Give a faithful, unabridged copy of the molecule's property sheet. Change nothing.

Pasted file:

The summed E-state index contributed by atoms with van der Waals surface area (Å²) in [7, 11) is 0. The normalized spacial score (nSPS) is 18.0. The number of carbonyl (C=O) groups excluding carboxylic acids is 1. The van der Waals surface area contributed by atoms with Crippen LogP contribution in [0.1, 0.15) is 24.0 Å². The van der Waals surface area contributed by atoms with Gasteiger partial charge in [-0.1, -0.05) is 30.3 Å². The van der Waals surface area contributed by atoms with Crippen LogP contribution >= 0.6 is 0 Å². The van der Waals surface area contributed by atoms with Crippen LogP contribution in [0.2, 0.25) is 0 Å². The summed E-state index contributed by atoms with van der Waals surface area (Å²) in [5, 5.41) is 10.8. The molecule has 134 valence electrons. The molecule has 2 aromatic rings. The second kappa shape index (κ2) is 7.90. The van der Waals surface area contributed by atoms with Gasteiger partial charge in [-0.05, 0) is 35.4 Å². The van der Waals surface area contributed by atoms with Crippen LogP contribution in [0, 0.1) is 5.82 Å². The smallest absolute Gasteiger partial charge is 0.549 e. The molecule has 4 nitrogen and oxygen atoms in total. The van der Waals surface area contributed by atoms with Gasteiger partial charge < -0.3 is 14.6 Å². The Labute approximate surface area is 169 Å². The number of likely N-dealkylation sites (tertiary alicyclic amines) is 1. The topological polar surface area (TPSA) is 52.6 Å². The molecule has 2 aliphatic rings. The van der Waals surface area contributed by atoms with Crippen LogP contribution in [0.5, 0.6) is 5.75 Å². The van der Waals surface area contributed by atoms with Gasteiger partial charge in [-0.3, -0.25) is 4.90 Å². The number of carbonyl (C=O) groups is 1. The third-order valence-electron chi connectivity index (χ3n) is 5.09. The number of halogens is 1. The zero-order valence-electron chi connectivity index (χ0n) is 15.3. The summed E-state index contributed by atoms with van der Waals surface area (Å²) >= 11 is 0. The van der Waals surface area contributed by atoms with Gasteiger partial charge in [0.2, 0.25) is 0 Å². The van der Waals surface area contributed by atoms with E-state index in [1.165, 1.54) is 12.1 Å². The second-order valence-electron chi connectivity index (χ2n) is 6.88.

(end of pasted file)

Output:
The summed E-state index contributed by atoms with van der Waals surface area (Å²) in [7, 11) is 0. The normalized spacial score (nSPS) is 18.0. The number of carbonyl (C=O) groups excluding carboxylic acids is 1. The van der Waals surface area contributed by atoms with Crippen LogP contribution in [0.1, 0.15) is 24.0 Å². The van der Waals surface area contributed by atoms with Gasteiger partial charge in [-0.1, -0.05) is 30.3 Å². The van der Waals surface area contributed by atoms with Crippen LogP contribution >= 0.6 is 0 Å². The van der Waals surface area contributed by atoms with Crippen LogP contribution in [0.2, 0.25) is 0 Å². The summed E-state index contributed by atoms with van der Waals surface area (Å²) in [5, 5.41) is 10.8. The molecule has 134 valence electrons. The molecule has 2 aromatic rings. The second kappa shape index (κ2) is 7.90. The van der Waals surface area contributed by atoms with Gasteiger partial charge in [-0.05, 0) is 35.4 Å². The van der Waals surface area contributed by atoms with Crippen LogP contribution in [0, 0.1) is 5.82 Å². The smallest absolute Gasteiger partial charge is 0.549 e. The molecule has 4 nitrogen and oxygen atoms in total. The van der Waals surface area contributed by atoms with Gasteiger partial charge < -0.3 is 14.6 Å². The Labute approximate surface area is 169 Å². The number of likely N-dealkylation sites (tertiary alicyclic amines) is 1. The topological polar surface area (TPSA) is 52.6 Å². The molecule has 2 aliphatic rings. The van der Waals surface area contributed by atoms with Crippen LogP contribution in [0.5, 0.6) is 5.75 Å². The van der Waals surface area contributed by atoms with Gasteiger partial charge in [-0.3, -0.25) is 4.90 Å². The number of carbonyl (C=O) groups is 1. The third-order valence-electron chi connectivity index (χ3n) is 5.09. The number of halogens is 1. The zero-order valence-electron chi connectivity index (χ0n) is 15.3. The summed E-state index contributed by atoms with van der Waals surface area (Å²) >= 11 is 0. The van der Waals surface area contributed by atoms with Gasteiger partial charge in [0.2, 0.25) is 0 Å². The van der Waals surface area contributed by atoms with E-state index in [1.165, 1.54) is 12.1 Å². The second-order valence-electron chi connectivity index (χ2n) is 6.88.